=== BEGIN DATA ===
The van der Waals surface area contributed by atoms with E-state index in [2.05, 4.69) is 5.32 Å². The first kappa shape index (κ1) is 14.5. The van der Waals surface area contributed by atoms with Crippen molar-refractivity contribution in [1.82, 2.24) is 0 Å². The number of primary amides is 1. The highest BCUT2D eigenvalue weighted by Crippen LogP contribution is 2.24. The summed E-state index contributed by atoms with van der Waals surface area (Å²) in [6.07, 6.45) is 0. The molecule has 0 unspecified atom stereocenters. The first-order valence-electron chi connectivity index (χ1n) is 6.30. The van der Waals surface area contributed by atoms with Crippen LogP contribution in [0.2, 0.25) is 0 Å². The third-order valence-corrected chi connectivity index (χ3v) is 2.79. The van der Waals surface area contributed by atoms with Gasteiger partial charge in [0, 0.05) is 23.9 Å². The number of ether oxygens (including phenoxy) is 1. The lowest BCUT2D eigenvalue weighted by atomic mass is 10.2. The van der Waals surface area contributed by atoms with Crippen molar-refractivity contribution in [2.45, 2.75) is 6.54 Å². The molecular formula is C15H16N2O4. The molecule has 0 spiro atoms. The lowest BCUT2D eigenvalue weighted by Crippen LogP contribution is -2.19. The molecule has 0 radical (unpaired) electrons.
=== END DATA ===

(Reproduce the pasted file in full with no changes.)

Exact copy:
The van der Waals surface area contributed by atoms with E-state index in [2.05, 4.69) is 5.32 Å². The first kappa shape index (κ1) is 14.5. The van der Waals surface area contributed by atoms with Crippen molar-refractivity contribution in [1.82, 2.24) is 0 Å². The number of primary amides is 1. The highest BCUT2D eigenvalue weighted by Crippen LogP contribution is 2.24. The summed E-state index contributed by atoms with van der Waals surface area (Å²) in [6.07, 6.45) is 0. The molecule has 0 unspecified atom stereocenters. The first-order valence-electron chi connectivity index (χ1n) is 6.30. The van der Waals surface area contributed by atoms with Crippen LogP contribution in [0.2, 0.25) is 0 Å². The third-order valence-corrected chi connectivity index (χ3v) is 2.79. The van der Waals surface area contributed by atoms with Gasteiger partial charge in [0, 0.05) is 23.9 Å². The number of ether oxygens (including phenoxy) is 1. The lowest BCUT2D eigenvalue weighted by atomic mass is 10.2. The van der Waals surface area contributed by atoms with Crippen molar-refractivity contribution in [2.45, 2.75) is 6.54 Å². The molecular formula is C15H16N2O4. The molecule has 0 spiro atoms. The lowest BCUT2D eigenvalue weighted by Crippen LogP contribution is -2.19. The molecule has 0 radical (unpaired) electrons.